UK Energy: Price Cap Adjustments & LNG Imports
Under new plans, the energy price cap is to be adjusted every three months rather than every half-year. Ofgem maintain that this will ease pressure on the cost of living as it will allow consumers to benefit more quickly from falls in the price of wholesale energy, which have been extraordinarily volatile over the last couple of years. While the energy price cap rose 54% in April, it is set for around a further 40% increase in September as households continue to grapple with the cost of living.Sticking with UK energy, UK gas prices have seen a fall after Liquified Natural Gas (LNG) deliveries have helped alleviate supply shortages. This has assisted UK gas prices dropping some 13% since the start of 2022. However, The Telegraph are reporting that a number of LNG imports coming into the UK have been turned away from the National Grid because of a lack of storage space. National Grid is also saying that maintenance work will hinder the ability for the UK to take gas shipments – much of which were then set to go to countries including Germany. As such, the likelihood is that the Grid will have to pay compensation fees to gas companies which have existing contracts.

Earlier this year, the National Grid sold a 60% stake of its gas pipeline network to the Australian financial services group Macquarie for £4.2bn. The deal (which comprises of £2.2bn in cash and £2bn in debt financing), was criticised by many analysts who cited Macquarie’s poor management of Thames Water which it sold in 2016 with an extra £2bn in debt.

Sticking with energy, WTI Crude Oil has fallen around 1.25% while Brent has dropped over 1.5% in the last 24hours after investors continue to consider the impact of China’s lockdowns on global oil demand.

The Telegraph has more:


India Bans Wheat Exports
Global wheat prices – already exacerbated by the conflict in Ukraine – have been driver further by India administering an export ban which subsequently saw the Chicago index rose 5.9%. India’s ban comes after a heatwave has been significantly reducing crop yields and as such domestic supply has taken a serious hit. India is the second largest producer of wheat, however given the size of the domestic market, last year it ranked 10th on wheat exporters by country falling behind Romania and Germany. Generally speaking, much of India’s wheat heads to countries included Bangladesh, South Korea, Sri Lanka, Oman and Qatar and as such each of these will be considering the impact of India’s ban on their food security.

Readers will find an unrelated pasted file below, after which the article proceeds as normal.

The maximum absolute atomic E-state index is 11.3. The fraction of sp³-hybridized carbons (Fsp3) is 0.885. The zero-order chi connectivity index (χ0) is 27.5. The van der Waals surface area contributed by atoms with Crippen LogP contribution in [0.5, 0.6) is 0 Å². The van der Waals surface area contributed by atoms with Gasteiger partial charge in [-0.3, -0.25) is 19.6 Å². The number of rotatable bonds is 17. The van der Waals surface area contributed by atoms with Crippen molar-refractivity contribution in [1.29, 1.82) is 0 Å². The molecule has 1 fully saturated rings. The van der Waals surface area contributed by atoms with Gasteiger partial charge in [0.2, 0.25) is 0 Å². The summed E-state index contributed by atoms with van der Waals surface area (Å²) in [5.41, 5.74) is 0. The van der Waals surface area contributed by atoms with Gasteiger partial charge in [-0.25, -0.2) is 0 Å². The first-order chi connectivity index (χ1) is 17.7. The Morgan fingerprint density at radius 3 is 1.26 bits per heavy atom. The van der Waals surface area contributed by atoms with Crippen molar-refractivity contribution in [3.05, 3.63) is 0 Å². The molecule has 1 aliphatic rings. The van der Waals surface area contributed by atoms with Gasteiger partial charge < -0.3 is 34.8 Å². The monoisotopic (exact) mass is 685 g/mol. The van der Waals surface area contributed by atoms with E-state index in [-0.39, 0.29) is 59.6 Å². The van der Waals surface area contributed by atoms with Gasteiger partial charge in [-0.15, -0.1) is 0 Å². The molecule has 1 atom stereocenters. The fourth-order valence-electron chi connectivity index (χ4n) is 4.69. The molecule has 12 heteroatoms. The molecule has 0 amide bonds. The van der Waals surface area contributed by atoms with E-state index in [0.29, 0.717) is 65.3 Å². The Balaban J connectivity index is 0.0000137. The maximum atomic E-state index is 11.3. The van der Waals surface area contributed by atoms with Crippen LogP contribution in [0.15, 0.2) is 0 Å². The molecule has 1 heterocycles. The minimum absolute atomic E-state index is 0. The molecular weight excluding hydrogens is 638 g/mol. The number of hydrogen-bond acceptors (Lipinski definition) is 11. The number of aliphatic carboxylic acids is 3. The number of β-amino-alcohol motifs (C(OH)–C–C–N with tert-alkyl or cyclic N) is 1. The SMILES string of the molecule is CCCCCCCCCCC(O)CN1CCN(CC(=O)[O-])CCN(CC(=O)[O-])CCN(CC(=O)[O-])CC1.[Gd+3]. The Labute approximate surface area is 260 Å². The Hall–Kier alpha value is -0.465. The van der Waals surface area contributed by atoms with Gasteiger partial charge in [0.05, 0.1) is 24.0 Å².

The Guardian has more:


Economists Warn over Brexit Implications
An open letter from 58 economists has been delivered to the Chancellor, warning that government’s post-Brexit plans threaten to undermine the stability of the UK financial system, which could have severe consequences on that of the global financial system. The list of economists included Vince Cable and Nobel Prize winner Joseph Stiglitz who expressed concerns that cutting City regulation as part of the government’s “Brexit freedoms” agenda could risk prioritising competitiveness at all costs and lead to a lack of oversight by the regulators. Such a situation, they warned, could see a recurrence of the environment which led to the global financial crash.


The Week Ahead
This week’s primary economic data sees the release of UK unemployment data tomorrow morning where the general market consensus indicates that it will remain unchanged at 3.8%. Tomorrow will also see the release of Eurozone GDP for Q1 (expected at 5%) and US retail sales. On Wednesday, all eyes will be on UK inflation data, where the market is predicting an annualised CPI print of 9.1% – a significant increase from last month’s figure of 7%.

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Have a great day.


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